Video Podcast of Game of Thrones, Season 1 Episode 8, “The Pointy End”

Somewhat last minute but still under the wire, SEK of Lawyers, Guns, and Money and I are back with the eighth installment of our video podcast series on Season 1.

Check it out!

12 thoughts on “Video Podcast of Game of Thrones, Season 1 Episode 8, “The Pointy End”

  1. David says:

    FYC: Much as I like Syrio Forel and all things pertaining to ASOIAF swordplay, I didn’t care for his fight’s choreography in this episode: too little point work, too few thrusts (“when you *pierce* them, the water leaks out and they die”), too much of the very “hacking & hammering” the Braavosi water dance is supposed to reject.

    I’ll make an exception for the bit with the cloak (tangling up one guardsman and redirecting him into another’s sword.) That was a nice touch. But the other three were all taken down with variations on “now I whack you in the head and you fall over unconscious.”

    For all that he treats Arya with respect and kindness, Syrio is still a brutally efficient swordsman, and that should have been made clear with something other than speed. Where was, say, a thrust to the eye? (Cue reaction shot of guardsman screaming, VFX blood spurting out between fingers.) A slash at the throat? (Cue reaction shot: guardsman staggering back into wall, asphyxiating, trachea collapsed.) A thrust at the side of the knee? (Cue prop limb bending violently sideways, dub in sound effect of tree branch snapping.)

    The show’s apparent aversion to thrusts reared its head again in the S4 premiere during Hound’s bar fight. There’s a beat during the Hound’s time on the floor in which one of his attackers strikes at him with overhand cuts; the Hound holds his sword out (parry 5, in stage-combat language) and just holds it there while his attacker continues to strike it. The net takeaway is clumsy and unconvincing; a more dramatic and desperate visual would have involved attempted thrusts, trying to pin the Hound to the floor like a skewer, deflected with beat parries.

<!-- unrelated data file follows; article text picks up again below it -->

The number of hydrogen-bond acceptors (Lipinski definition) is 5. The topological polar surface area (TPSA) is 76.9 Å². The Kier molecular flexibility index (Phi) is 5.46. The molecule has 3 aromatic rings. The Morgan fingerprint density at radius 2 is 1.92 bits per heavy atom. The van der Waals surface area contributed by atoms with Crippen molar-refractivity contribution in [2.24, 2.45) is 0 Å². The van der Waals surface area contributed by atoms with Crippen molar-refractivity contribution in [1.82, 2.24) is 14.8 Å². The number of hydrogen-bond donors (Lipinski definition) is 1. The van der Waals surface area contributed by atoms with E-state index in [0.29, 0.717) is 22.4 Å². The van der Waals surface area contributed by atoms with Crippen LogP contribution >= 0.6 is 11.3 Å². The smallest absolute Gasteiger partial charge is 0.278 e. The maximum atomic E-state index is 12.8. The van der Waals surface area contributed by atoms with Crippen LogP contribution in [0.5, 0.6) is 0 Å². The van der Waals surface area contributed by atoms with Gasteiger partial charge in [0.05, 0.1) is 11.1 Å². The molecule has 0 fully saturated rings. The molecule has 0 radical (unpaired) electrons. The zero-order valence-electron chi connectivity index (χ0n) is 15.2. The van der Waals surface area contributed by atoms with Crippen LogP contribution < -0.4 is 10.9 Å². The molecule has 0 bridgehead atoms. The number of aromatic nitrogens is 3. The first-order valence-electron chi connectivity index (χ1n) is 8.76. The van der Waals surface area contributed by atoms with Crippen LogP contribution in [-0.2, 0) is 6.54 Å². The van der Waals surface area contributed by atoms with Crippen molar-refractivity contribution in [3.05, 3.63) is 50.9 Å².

• There’s not a lot of thrusts in stage combat in general – they’re rather more dangerous to the actors and stuntmen.

      • David says:

        I disagree; thrusts require different targets and distance to be made stage-safe, but they’re quite feasible. E.g. Harvey Keitel’s first duel in “The Duellists,” Tim Roth’s moves in “Rob Roy,” Inigo vs. Rugen in “The Princess Bride,” the BBC’s recent Musketeers adaptation (or the 2011 steampunk version of the same.)

        I should have mentioned some relevant personal background: I attend law school full-time, but I include stage combat on my list of hobbies: I tested with the Society of American Fight Directors a couple of years ago. My TV & film experience is limited to some SAFD classes, but I have choreographed fights for live theatre on both a paid & volunteer basis.